Ambrosia is a Florida-based company that is fighting the aging process by taking the blood of young people and transfusing it into patients that are over 30 years old. The company was founded in 2016 by Stanford Medical School graduate Jesse Karmazin.
Ambrosia has already created transfusion centers in the US. There are a total of five of them situated in Los Angeles, Tampa, Omaha, Houston, and San Francisco. The treatment costs $8,000 for one liter and $12,000 for two liters.
The blood donors are between 16 to 25 years old whereas the patients are above 30 years old. Up till now, about 150 patients between the age of 35 to 92 have undergone the young plasma treatment being offered by Ambrosia. The company also claims that a waiting list has been formed.
Karmazin said, ‘Some patients got young blood, and others got older blood, and I was able to do some statistics on it, and the results looked really awesome. And I thought this is the kind of therapy that I’d want to be available to me.’
The idea for the young plasma treatment was inspired by another experimental treatment that is called ‘parabiosis.’ Parabiosis was conducted on mice and exhibited a lowering of two proteins that are associated with cancer risks. The study was, however, inconclusive and limited in its scope.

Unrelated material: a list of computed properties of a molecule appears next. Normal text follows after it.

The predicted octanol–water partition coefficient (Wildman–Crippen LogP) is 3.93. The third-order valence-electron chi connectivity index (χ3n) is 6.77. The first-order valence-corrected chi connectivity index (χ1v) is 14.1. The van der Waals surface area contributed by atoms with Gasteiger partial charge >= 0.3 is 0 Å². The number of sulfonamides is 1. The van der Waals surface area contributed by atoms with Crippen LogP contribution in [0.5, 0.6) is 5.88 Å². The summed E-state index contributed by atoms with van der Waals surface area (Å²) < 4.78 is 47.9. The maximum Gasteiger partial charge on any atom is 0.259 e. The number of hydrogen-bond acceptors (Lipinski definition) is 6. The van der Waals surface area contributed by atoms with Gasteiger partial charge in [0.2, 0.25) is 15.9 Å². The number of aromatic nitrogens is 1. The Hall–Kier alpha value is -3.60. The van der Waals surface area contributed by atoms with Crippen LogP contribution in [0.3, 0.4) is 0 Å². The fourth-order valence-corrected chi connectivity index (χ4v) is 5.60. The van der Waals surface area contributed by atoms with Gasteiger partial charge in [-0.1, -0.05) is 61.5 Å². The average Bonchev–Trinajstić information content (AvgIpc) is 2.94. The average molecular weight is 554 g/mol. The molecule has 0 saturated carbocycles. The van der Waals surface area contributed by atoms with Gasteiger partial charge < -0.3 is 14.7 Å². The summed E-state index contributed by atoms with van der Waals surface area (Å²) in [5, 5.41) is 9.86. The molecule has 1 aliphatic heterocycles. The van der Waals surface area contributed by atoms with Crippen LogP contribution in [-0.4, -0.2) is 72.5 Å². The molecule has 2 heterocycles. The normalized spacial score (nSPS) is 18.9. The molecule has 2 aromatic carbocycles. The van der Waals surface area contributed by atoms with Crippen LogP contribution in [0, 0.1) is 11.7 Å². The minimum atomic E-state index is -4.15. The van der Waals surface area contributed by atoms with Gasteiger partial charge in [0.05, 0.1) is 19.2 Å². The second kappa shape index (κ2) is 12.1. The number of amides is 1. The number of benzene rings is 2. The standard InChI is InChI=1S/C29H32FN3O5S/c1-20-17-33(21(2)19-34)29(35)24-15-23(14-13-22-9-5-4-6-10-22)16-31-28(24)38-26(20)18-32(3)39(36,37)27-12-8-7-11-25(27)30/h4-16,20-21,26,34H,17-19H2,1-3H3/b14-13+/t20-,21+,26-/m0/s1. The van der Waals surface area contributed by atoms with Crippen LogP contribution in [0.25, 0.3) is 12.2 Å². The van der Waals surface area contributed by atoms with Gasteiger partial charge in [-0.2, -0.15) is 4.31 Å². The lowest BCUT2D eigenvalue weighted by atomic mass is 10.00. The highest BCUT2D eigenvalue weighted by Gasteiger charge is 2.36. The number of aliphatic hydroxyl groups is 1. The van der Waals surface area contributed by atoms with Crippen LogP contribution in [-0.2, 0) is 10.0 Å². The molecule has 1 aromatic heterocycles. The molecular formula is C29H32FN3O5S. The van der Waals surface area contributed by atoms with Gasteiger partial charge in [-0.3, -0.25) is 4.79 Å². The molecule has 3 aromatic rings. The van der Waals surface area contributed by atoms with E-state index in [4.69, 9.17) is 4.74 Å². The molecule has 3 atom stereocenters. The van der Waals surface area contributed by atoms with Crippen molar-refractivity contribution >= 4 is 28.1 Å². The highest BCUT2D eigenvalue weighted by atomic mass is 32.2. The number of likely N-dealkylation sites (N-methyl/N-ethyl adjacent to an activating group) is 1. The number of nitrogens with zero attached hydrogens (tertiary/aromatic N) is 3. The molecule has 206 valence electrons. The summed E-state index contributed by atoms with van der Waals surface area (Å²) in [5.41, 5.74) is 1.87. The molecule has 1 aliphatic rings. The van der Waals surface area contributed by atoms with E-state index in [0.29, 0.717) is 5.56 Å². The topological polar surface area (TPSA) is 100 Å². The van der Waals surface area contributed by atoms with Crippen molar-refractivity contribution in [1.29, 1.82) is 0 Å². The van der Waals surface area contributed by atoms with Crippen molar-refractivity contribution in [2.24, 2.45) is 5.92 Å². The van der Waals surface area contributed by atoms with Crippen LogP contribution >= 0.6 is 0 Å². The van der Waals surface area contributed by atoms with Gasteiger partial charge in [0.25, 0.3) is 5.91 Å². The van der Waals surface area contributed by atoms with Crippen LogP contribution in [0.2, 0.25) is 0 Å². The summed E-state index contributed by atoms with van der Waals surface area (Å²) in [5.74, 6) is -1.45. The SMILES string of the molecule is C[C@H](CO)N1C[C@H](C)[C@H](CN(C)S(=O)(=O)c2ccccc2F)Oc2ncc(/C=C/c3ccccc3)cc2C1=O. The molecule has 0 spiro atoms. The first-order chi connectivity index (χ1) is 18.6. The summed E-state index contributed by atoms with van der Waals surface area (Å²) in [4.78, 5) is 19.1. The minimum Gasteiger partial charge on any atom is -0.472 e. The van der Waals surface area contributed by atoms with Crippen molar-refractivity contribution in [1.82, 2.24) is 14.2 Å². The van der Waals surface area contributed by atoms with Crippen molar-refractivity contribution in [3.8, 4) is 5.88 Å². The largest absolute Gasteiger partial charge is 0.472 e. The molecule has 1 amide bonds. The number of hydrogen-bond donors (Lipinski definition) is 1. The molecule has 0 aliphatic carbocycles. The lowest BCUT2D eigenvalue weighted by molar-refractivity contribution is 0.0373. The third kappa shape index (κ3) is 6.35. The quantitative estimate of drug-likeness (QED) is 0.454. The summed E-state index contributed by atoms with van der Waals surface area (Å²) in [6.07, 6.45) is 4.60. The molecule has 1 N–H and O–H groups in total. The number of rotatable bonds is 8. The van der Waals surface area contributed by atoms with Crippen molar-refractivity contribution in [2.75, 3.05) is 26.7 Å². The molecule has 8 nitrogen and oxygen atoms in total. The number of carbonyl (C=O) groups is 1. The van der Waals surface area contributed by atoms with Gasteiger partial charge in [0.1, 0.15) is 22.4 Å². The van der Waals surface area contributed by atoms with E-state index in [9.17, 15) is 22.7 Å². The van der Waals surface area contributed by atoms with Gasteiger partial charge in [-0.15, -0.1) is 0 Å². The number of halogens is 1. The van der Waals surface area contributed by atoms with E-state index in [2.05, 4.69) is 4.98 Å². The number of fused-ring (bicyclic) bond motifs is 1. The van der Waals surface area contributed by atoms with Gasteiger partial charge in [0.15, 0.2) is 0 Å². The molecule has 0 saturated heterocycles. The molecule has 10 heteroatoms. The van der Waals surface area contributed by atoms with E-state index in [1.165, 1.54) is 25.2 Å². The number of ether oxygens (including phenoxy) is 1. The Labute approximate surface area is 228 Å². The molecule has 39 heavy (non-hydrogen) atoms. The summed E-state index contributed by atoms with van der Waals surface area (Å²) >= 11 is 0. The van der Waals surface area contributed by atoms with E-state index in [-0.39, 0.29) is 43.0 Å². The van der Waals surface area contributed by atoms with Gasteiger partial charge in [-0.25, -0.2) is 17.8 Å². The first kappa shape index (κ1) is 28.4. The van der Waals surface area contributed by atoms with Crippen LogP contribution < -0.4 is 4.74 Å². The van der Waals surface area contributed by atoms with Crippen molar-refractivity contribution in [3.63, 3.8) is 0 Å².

Ambrosia carried out clinical trials with over 200 participants. The trials ran from June 2016 to January 2018. The results have not been posted on the US government’s clinical trials website though. David Cavalier, Ambrosia’s former chief operating officer, said, ‘The trial was an investigational study. We saw some interesting things, and we do plan to publish that data. And we want to begin to open clinics where the treatment will be made available.’
The company has listed vague benefits that its patients are enjoying including ‘renewed focus, better memory and sleep, and improved appearance and muscle tone.’ However, there is no empirical data for determining the validity of these claims. We also can’t count the placebo effect out!
Blood transfusions have been termed as ‘off-label’ treatments by the Food and Drug Administration. This means that they are approved as intended but can also be utilized in unconventional treatments without requiring the need for proof of any of the health benefits that are being claimed.
UC Berkeley researcher Irina Conboy said, ‘They quite likely could inflict bodily harm. It is well known in the medical community — and this is also the reason we don’t do transfusions frequently — that in 50 percent of patients there are very bad side effects. You are being infused with somebody else’s blood, and it doesn’t match.’